IPNC Sets Stage

Alexandrine Roy of Phelps Creek in Hood River pours Pinot from Gevrey-Chambertin in Burgundy, her other employer and homebase. Photo by Marcus Larson.

By Karl Klooster

For the 27th consecutive year, Pinot Noir producers and appreciators from throughout the state, across the country and around the world will be arriving in McMinnville for the annual International Pinot Noir Celebration held at Linfield College.

On campus, the Oak Grove, the Dorm Quad, Intramural Field and Riley Lawn will be lined with tents and tables, strings of light bulbs crisscrossing overhead. Hay bales and fencing will define the boundaries of activity areas. During the three days from July 26–28, people obviously enjoying themselves will fill each area.

And that’s only the half of it. Inside campus buildings, special tastings and seminars will be underway. Groups may be seen shuttling back and forth between campus and the wine country.

It’s a big time in the Yamhill Valley, and it all began in 1987 when local members of our own Oregon wine industry launched the first IPNC. Over the years, the event has grown to the point where, as far as wines made from the Pinot Noir grape are concerned, wide agreement has it that this is the best event on the planet.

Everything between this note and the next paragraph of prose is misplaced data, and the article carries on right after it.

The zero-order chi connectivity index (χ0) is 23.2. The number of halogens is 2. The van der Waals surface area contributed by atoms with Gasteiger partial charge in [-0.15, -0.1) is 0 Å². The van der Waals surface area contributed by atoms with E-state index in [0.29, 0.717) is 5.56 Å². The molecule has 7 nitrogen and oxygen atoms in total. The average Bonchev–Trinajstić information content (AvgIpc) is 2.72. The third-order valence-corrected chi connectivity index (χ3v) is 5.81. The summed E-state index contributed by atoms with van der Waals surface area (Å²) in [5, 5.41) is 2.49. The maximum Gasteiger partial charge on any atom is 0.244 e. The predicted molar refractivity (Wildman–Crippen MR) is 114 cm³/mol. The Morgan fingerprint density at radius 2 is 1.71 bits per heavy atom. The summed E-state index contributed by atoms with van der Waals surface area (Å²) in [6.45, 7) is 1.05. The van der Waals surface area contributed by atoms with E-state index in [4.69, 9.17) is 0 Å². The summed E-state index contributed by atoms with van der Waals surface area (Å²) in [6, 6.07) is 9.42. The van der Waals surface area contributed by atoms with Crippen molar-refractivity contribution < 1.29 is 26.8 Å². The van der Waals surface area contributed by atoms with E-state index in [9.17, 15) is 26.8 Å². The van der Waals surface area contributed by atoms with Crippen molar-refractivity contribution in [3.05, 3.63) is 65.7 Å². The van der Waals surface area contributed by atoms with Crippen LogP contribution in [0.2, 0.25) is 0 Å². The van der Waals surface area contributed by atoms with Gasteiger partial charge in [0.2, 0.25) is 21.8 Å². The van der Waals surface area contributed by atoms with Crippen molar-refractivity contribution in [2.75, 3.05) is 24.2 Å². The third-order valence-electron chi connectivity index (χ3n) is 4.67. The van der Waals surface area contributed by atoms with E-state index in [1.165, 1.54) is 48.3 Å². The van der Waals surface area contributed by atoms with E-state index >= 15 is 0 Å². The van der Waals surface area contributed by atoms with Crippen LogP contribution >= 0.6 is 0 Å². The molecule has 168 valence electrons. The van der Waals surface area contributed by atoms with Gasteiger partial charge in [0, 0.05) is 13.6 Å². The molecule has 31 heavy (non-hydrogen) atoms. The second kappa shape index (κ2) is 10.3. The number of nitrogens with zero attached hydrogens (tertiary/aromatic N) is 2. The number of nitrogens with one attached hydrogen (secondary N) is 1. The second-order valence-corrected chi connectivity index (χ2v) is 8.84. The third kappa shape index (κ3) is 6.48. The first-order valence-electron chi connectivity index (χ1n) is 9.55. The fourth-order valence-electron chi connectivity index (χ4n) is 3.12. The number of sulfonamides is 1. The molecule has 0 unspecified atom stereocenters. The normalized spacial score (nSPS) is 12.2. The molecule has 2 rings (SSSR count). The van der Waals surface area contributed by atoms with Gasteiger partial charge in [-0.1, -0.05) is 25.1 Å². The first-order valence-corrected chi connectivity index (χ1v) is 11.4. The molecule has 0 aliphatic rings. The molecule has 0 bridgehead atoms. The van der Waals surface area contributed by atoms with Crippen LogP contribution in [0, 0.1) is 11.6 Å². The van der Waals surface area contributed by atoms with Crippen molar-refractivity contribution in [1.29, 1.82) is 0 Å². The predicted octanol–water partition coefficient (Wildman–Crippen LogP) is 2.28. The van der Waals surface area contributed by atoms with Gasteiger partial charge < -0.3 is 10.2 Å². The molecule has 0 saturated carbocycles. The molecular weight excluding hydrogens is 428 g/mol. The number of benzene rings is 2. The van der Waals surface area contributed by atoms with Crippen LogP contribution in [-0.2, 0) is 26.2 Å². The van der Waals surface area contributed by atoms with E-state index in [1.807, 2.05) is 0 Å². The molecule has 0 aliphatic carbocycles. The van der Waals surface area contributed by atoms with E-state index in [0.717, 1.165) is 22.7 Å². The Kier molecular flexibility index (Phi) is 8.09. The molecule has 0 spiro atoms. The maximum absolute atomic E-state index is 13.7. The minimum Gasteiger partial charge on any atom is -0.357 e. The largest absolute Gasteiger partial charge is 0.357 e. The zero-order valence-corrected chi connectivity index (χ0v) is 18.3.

From the outset, the basic premise has remained unchanged. Wine. Food. Socializing. Wine. Food. Seminars. Wine. Food. Wine tasting. Wine. Food. Socializing. Wine. Food. Winery touring. Well, you get the idea.

And it has been refined to perfection over time. Past attendees rave about how smoothly the weekend went and what a great time they had. In fact, many of them return again and again.

So what will you find at IPNC? Let’s start with wineries. There are 74 this year. They hail from Oregon, of course, as well as California, Canada, France, Germany, Austria, Australia and New Zealand.

In the past, Argentina, Chile and Tasmania have also been represented. Attendees who paid $975 for the entire three-day event have the opportunity to taste all of them. More than once. They are also treated to several meals, all of which are nothing short of epicurean. They include two dinners, three luncheons, four breakfasts and four tastings accompanied by tasty tidbits.

And that’s just the regular scheduling. There are also the Thursday evening pre-IPNC dinners at selected wineries, the Sunday WalkAbout and a couple of extra special — and extra cost — seminars.

Speaking of special, for many, the Thursday winery dinners top the list. This year, they include Alexana, Anne Amie, Bergström, Penner-Ash, Ponzi, Stoller and Tendril, all at the wineries.

Additionally, Willamette Valley Vineyards will be at the Joel Palmer House, Lumos at Nick’s Italian Restaurant and Sineann at Bistro Maison.

The Sunday afternoon event, held in Linfield’s Oak Grove, has also proved to be a favorite. Called Passport to Pinot, it affords participants the opportunity to taste wines from all 74 wineries, plus samplings from fancy food vendors, for $125 per person.

The three-day event is sold out, but as of this writing, spots are still open for Passport to Pinot as well as some of the Thursday evening dinners. Go to for details. 

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